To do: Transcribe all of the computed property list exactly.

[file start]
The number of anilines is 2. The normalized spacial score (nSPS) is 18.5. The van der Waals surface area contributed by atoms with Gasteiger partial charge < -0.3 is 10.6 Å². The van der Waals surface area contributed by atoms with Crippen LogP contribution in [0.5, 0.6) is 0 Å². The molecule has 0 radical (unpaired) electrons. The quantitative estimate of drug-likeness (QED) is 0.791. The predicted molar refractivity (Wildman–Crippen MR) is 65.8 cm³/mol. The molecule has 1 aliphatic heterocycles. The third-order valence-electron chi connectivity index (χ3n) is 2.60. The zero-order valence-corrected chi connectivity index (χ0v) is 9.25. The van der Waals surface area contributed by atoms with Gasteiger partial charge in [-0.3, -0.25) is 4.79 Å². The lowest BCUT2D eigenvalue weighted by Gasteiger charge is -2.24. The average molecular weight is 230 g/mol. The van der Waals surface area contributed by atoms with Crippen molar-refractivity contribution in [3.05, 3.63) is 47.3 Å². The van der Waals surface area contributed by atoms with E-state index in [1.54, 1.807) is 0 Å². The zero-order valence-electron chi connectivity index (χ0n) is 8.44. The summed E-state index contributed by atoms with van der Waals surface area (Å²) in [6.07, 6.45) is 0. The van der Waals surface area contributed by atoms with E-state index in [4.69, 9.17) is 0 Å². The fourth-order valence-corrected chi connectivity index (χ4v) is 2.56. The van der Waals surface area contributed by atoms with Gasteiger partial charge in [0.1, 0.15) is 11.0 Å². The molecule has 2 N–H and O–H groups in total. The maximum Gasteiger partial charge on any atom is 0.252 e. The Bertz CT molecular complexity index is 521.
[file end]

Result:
The number of anilines is 2. The normalized spacial score (nSPS) is 18.5. The van der Waals surface area contributed by atoms with Gasteiger partial charge < -0.3 is 10.6 Å². The van der Waals surface area contributed by atoms with Crippen LogP contribution in [0.5, 0.6) is 0 Å². The molecule has 0 radical (unpaired) electrons. The quantitative estimate of drug-likeness (QED) is 0.791. The predicted molar refractivity (Wildman–Crippen MR) is 65.8 cm³/mol. The molecule has 1 aliphatic heterocycles. The third-order valence-electron chi connectivity index (χ3n) is 2.60. The zero-order valence-corrected chi connectivity index (χ0v) is 9.25. The van der Waals surface area contributed by atoms with Gasteiger partial charge in [-0.3, -0.25) is 4.79 Å². The lowest BCUT2D eigenvalue weighted by Gasteiger charge is -2.24. The average molecular weight is 230 g/mol. The van der Waals surface area contributed by atoms with Crippen molar-refractivity contribution in [3.05, 3.63) is 47.3 Å². The van der Waals surface area contributed by atoms with E-state index in [1.54, 1.807) is 0 Å². The zero-order valence-electron chi connectivity index (χ0n) is 8.44. The summed E-state index contributed by atoms with van der Waals surface area (Å²) in [6.07, 6.45) is 0. The van der Waals surface area contributed by atoms with E-state index in [4.69, 9.17) is 0 Å². The fourth-order valence-corrected chi connectivity index (χ4v) is 2.56. The van der Waals surface area contributed by atoms with Gasteiger partial charge in [0.1, 0.15) is 11.0 Å². The molecule has 2 N–H and O–H groups in total. The maximum Gasteiger partial charge on any atom is 0.252 e. The Bertz CT molecular complexity index is 521.